- He’s got enough money to get him jailed.
- In 1987, I made my stage debut in Reinaldo Povod’s play “Nijinsky Choked His Chicken,” which was performed at the Public Theater.
- Additionally, you portrayed a Latino child molester in that film as well.
- Joel had seen me in “Nijinsky,” and he advised that the character of Jesus be infused with the characteristics of that character.
- Media on a screen The grandiose gestures of the Jesus were a big part of what made him so attractive.
- Muhammad Ali’s style was heavily influenced by several of them tactics, particularly his psych-out job on Sonny Liston.
- I received a slew of letters from both women and men.
“I’m in love with your physique.” “I really like your attire.” “I’d be delighted to remove your clothing.” After returning to the United States from Europe, where I had filmed “The Truce,” I began work on “Lebowski.” For the role, I had to lose a significant amount of weight — so much so that a few of New York gossip columnists believed that I was about to die.
- My mother in Queens received a phone call from a Fleet Street hack who said, “Is it true your kid has brain cancer?” The idea of holding a news conference with my head bandaged and thanking God for the miraculous recovery came from a close friend.
- Essentially, you’ve placed a character from “The Big Lebowski” into “Going Places” and brought the tale up to speed to the present day.
- The movie “Going Places” left a lasting imprint on my mind.
- After the student riots in Paris, at a period when hippies and revolutionaries were active, the picture was a celebration of freedom in a society filled with hypocrisy on the part of the bourgeoisie.
- “Holy mackerel!” I recalled thinking at the time.
- The original title of “Going Places” was “Les Valseuses,” which is French slang for testicles, and it was changed later on.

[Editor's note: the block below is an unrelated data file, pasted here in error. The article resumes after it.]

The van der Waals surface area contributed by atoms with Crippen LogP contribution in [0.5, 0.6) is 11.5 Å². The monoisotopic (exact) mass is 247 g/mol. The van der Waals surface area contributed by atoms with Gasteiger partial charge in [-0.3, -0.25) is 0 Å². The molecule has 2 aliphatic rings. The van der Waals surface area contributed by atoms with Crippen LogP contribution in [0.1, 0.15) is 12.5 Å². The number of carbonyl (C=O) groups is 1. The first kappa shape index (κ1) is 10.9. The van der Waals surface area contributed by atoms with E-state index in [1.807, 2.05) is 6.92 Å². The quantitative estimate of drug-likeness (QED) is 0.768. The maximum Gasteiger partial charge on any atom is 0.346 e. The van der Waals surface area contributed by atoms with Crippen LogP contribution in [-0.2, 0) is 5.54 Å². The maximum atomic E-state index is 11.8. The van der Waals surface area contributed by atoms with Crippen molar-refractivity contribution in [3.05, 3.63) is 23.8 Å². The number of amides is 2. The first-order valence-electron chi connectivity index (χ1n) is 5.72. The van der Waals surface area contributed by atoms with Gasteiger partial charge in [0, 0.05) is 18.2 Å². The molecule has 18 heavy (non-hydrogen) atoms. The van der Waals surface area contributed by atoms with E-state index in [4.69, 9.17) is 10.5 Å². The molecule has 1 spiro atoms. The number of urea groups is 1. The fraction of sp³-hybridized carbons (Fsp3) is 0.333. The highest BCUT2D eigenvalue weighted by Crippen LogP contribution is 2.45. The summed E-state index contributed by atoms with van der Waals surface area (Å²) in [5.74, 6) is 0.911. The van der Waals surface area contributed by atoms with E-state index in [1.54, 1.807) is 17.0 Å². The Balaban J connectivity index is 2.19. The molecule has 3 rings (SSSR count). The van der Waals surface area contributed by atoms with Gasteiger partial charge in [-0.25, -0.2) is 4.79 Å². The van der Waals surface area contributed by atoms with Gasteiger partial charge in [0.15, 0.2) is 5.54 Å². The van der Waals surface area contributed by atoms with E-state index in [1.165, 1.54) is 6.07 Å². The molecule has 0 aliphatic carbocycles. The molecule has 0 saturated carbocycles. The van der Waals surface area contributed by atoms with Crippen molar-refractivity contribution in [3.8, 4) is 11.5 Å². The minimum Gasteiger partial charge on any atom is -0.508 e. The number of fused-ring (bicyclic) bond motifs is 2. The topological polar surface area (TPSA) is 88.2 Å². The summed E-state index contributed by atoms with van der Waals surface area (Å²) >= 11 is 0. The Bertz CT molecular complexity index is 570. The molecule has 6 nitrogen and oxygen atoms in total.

- They were there just to serve humanity.
Despite this, Pauline Kael was a staunch supporter of “Going Places.” She viewed the characters played by Depardieu and Dewaere as guileless raw innocents for whom practically everything goes horribly wrong.
They appeared to be truly concerned about Miou-Miou, their beloved and comrade, and this was evident.
To some rebellious part of me, the generosity of the helpless appeals to my sense of justice.
How faithfully did you adhere to the screenplay for “Going Places”?
As a writer and performer, it’s critical to remember that you are not those characters; that language is not your native tongue, and you are not that particular age.
Afterwards, I asked him for permission to repurpose the novel and make the two drifters a few decades older so that I could play one of them in the film.
My message was straightforward: those people are now in their forties, and they are still complete morons.
Not whether God exists, but rather what He is up to, is the question.
I enjoy religious films, especially those that are about nuns, and I look forward to seeing more of them.
They cause no harm to anyone. Even when they take an automobile, they return it to the owner. Maybe in another 20 years, I’ll produce another film on Jesus, and so on. As we all know, he has already returned to the scene of the crime once.
The second coming of Jesus: how the Big Lebowski bowler was resurrected
Christos Quintana, the boisterous Latino bowler, was going door to door in his new neighborhood when we last saw him, humbly confessing that he had been charged with sexual assault. When the Jesus (John Turturro, in his most inspired performance) made a cameo appearance in Joel and Ethan Coen’s wildly acclaimed stoner noir “The Big Lebowski,” it was in 1998. On February 28, Turturro’s 63rd birthday, the comedy “The Jesus Rolls” will premiere in New York City, in which he will reprise his role as the Messiah.